The addresses are not hard coded into the program, they are allocated at run time. If you wanted to use fixed addresses you may as well not use pointers at all but write your own addresses in code. When you execute the program it contains code that requests memory from the operating system. The operating system should in turn allocate a free block of addresses and declare them 'out of bounds' to other programs. The OS decides which addresses are available for use and these will not be the same each time because other applications or OS routines are also requesting their own address blocks as well.

Brian.

thanks for your information.
but you are not understanding my question.
I'm examining the program complication process.

these are only my observations
1) the memory is allocating at random each time the program is executing.
2) the memory is allocating in successive memory locations for each variable.

and my question is it is not happening in the second program where i blocked the printf statements. why?
 
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alexan_e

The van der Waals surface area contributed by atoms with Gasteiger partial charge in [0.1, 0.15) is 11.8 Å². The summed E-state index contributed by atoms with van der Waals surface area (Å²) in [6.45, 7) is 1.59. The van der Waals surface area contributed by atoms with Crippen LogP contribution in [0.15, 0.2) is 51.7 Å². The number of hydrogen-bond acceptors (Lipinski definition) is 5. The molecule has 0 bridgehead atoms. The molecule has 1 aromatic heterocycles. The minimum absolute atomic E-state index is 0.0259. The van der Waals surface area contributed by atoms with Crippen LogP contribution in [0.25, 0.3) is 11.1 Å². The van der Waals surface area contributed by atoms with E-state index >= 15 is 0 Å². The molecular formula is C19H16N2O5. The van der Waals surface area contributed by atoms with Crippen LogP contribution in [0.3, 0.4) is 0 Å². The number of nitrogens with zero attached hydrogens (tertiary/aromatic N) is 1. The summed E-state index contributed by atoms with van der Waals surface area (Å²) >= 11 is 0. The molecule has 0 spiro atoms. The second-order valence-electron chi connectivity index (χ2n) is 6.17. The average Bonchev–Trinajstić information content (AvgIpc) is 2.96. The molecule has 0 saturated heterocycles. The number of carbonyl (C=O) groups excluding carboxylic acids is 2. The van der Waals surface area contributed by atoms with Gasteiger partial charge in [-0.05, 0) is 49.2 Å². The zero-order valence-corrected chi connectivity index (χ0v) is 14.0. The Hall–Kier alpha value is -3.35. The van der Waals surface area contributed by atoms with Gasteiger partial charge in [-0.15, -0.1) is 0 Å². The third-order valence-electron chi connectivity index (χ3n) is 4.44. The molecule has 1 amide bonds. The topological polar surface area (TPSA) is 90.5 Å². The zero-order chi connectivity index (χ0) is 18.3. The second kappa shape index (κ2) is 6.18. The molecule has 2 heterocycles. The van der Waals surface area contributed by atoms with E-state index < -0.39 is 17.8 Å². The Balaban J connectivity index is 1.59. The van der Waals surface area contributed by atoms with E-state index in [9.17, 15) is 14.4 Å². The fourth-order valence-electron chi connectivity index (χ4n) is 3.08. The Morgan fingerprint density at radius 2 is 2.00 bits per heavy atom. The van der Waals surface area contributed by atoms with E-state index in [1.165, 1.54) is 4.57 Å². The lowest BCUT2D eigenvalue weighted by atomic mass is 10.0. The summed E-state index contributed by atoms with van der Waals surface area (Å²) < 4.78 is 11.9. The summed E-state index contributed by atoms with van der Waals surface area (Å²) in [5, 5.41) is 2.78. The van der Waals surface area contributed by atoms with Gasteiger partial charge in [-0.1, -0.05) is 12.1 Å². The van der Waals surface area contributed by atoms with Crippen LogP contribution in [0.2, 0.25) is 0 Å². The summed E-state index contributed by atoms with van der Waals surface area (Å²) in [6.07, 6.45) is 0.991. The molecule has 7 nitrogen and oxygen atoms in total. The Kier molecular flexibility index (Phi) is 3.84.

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these are only my observations
2) the memory is allocating in successive memory locations for each variable.

You can not be sure of that , it may happen and it may not, that it what we are trying to tell you.
Asking why it happens in windows and not in Linux is irrelevant , it may happen in both or none of them , you can't base any code on the assumption that the memory locations will be contiguous.

Alex
 

horace1

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Also if you are using a multi-tasking operating system such as modern versions of Windows and Linux the addresses you are printing are virtual addresses in the address space of the program. A memory management unit is responsible for mapping virtual addresses into physical addresses at execution time. When using a microcontroller without a memory management unit (such as PIC16s, PIC18s, PIC24s etc) you are using real physical addresss.